- Special Pricing
- Active Time 15m
- Total Time 15m
A few years ago, a popular noodle shop in Beijing was reported to be sprinkling opium poppy seeds over its noodles with the hope that customers would become addicted to them. This is an interesting marketing strategy, but noodles without opium are quite addictive enough for me. The Japanese wide noodle called udon is the star of this classic suki (variation of sukiyaki) with vegetables, clams and little pork balls. If you have a tabletop cooker, you can cook the ingredients in front of your guests.
- 1/2 pound lean ground pork
- 1 egg white, lightly beaten
- 1 tablespoon all-purpose flour
- 1 tablespoon low-sodium soy sauce
- 1 tablespoon grated fresh ginger
- 8 cups chicken stock or canned fat-free, low-salt chicken broth
- 6 cups assorted vegetables (such as carrots, celery, cauliflower, broccoli, daikon and/or turnips), cut into thin strips or slices
- 18 clams in their shells
- 1 jalapeno chile, seeded and finely chopped
- 1 package (21 ounces) fresh udon noodles or 1 package (17.6 ounces) dried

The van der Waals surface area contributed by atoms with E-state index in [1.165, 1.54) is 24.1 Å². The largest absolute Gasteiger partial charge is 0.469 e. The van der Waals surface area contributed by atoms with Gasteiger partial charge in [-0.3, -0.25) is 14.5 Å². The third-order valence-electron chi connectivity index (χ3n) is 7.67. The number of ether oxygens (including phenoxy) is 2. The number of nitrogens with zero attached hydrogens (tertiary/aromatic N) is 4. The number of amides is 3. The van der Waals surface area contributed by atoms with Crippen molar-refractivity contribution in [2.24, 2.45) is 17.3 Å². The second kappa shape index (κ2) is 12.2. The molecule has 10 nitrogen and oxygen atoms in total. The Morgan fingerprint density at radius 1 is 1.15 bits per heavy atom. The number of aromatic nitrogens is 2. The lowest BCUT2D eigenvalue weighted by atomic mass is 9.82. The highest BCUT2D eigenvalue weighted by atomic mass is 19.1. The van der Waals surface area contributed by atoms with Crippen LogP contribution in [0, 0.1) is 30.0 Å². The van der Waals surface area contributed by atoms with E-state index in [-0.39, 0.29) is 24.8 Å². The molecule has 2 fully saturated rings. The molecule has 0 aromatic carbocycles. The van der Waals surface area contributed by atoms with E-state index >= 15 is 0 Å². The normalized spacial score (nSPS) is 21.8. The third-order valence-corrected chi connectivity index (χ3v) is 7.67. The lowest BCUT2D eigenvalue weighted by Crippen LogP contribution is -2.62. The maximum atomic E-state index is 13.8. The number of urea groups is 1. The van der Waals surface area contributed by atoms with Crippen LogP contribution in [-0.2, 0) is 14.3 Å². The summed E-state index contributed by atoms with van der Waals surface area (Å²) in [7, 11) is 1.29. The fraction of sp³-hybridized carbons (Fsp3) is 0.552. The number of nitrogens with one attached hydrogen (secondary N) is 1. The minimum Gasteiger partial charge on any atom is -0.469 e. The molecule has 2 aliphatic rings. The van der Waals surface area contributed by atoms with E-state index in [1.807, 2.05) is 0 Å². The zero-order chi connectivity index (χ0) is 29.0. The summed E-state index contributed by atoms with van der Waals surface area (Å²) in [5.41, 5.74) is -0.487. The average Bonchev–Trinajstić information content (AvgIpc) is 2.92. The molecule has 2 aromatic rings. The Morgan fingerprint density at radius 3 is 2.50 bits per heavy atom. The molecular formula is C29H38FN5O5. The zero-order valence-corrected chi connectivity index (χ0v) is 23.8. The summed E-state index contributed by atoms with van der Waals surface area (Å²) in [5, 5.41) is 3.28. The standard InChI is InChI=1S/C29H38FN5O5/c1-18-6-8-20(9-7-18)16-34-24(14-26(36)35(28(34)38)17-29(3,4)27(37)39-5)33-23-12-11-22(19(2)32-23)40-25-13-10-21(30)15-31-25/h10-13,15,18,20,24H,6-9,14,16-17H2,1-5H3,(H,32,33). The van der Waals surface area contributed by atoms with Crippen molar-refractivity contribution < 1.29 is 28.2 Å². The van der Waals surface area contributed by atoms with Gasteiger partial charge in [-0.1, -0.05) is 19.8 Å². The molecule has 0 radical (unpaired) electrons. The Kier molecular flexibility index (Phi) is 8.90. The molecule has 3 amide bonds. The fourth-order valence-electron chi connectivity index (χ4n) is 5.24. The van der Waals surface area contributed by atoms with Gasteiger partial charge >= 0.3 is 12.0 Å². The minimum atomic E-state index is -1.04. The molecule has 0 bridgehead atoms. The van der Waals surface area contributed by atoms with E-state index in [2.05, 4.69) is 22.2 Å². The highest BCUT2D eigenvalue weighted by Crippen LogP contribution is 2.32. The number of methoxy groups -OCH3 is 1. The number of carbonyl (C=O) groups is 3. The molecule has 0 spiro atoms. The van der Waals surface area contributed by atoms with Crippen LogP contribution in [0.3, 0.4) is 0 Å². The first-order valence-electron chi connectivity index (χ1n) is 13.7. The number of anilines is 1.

- 1 tablespoon Asian sesame oil
In a small bowl, lightly mix the pork with the egg white, flour, soy sauce and ginger. Shape into 1-inch balls. In a large saucepan, bring the chicken stock to a boil. Lower heat to a simmer, add the pork balls and cook for 5 minutes. Add the vegetables, clams and jalapeño, and simmer just until the vegetables are crisp tender and the clams have opened. Remove any clams that do not open.
Meanwhile, cook the udon in a pot of boiling salted water for 3 minutes or according to package directions. Drain and toss with sesame oil. Add to the pan with the rest of the ingredients, season with salt and pepper to taste, and heat through.
Recipe reprinted by permission of Chronicle. All rights reserved.
nutrition information per serving
517 calories; 12g total fat; 42mg cholesterol; 1102mg sodium; 68g carbohydrates; 3g fiber; 29g protein
These nutrition facts are calculated according to the ingredients listed in this recipe. Any substitutions will change these facts. Although we strive for accuracy, please note that food manufacturers occasionally change their food formulas, which could affect the calculations as shown.
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